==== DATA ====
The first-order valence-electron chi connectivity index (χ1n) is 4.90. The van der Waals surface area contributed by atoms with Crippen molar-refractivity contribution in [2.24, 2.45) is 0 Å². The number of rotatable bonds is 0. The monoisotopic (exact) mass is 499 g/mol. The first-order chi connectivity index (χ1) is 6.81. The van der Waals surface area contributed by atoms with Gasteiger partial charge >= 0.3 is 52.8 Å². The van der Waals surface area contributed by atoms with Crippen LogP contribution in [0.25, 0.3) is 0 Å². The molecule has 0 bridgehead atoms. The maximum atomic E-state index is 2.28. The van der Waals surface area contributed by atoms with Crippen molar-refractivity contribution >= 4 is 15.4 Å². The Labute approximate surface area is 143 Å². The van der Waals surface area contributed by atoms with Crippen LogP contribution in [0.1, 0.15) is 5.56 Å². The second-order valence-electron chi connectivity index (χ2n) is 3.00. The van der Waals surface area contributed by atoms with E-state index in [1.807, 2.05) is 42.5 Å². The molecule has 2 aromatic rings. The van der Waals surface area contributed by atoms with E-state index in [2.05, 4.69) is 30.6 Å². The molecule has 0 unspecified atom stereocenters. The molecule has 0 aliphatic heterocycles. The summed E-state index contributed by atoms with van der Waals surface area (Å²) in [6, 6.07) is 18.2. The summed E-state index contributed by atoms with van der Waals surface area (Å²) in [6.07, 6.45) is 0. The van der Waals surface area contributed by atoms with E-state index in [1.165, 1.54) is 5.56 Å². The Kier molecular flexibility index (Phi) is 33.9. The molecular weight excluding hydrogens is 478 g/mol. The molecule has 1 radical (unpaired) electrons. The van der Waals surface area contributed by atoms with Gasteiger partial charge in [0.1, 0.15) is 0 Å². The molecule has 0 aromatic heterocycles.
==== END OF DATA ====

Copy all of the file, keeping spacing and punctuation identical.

The first-order valence-electron chi connectivity index (χ1n) is 4.90. The van der Waals surface area contributed by atoms with Crippen molar-refractivity contribution in [2.24, 2.45) is 0 Å². The number of rotatable bonds is 0. The monoisotopic (exact) mass is 499 g/mol. The first-order chi connectivity index (χ1) is 6.81. The van der Waals surface area contributed by atoms with Gasteiger partial charge >= 0.3 is 52.8 Å². The van der Waals surface area contributed by atoms with Crippen LogP contribution in [0.25, 0.3) is 0 Å². The molecule has 0 bridgehead atoms. The maximum atomic E-state index is 2.28. The van der Waals surface area contributed by atoms with Crippen molar-refractivity contribution >= 4 is 15.4 Å². The Labute approximate surface area is 143 Å². The van der Waals surface area contributed by atoms with Crippen LogP contribution in [0.1, 0.15) is 5.56 Å². The second-order valence-electron chi connectivity index (χ2n) is 3.00. The van der Waals surface area contributed by atoms with E-state index in [1.807, 2.05) is 42.5 Å². The molecule has 2 aromatic rings. The van der Waals surface area contributed by atoms with E-state index in [2.05, 4.69) is 30.6 Å². The molecule has 0 unspecified atom stereocenters. The molecule has 0 aliphatic heterocycles. The summed E-state index contributed by atoms with van der Waals surface area (Å²) in [6, 6.07) is 18.2. The summed E-state index contributed by atoms with van der Waals surface area (Å²) in [6.07, 6.45) is 0. The van der Waals surface area contributed by atoms with E-state index in [1.165, 1.54) is 5.56 Å². The Kier molecular flexibility index (Phi) is 33.9. The molecular weight excluding hydrogens is 478 g/mol. The molecule has 1 radical (unpaired) electrons. The van der Waals surface area contributed by atoms with Gasteiger partial charge in [0.1, 0.15) is 0 Å². The molecule has 0 aromatic heterocycles.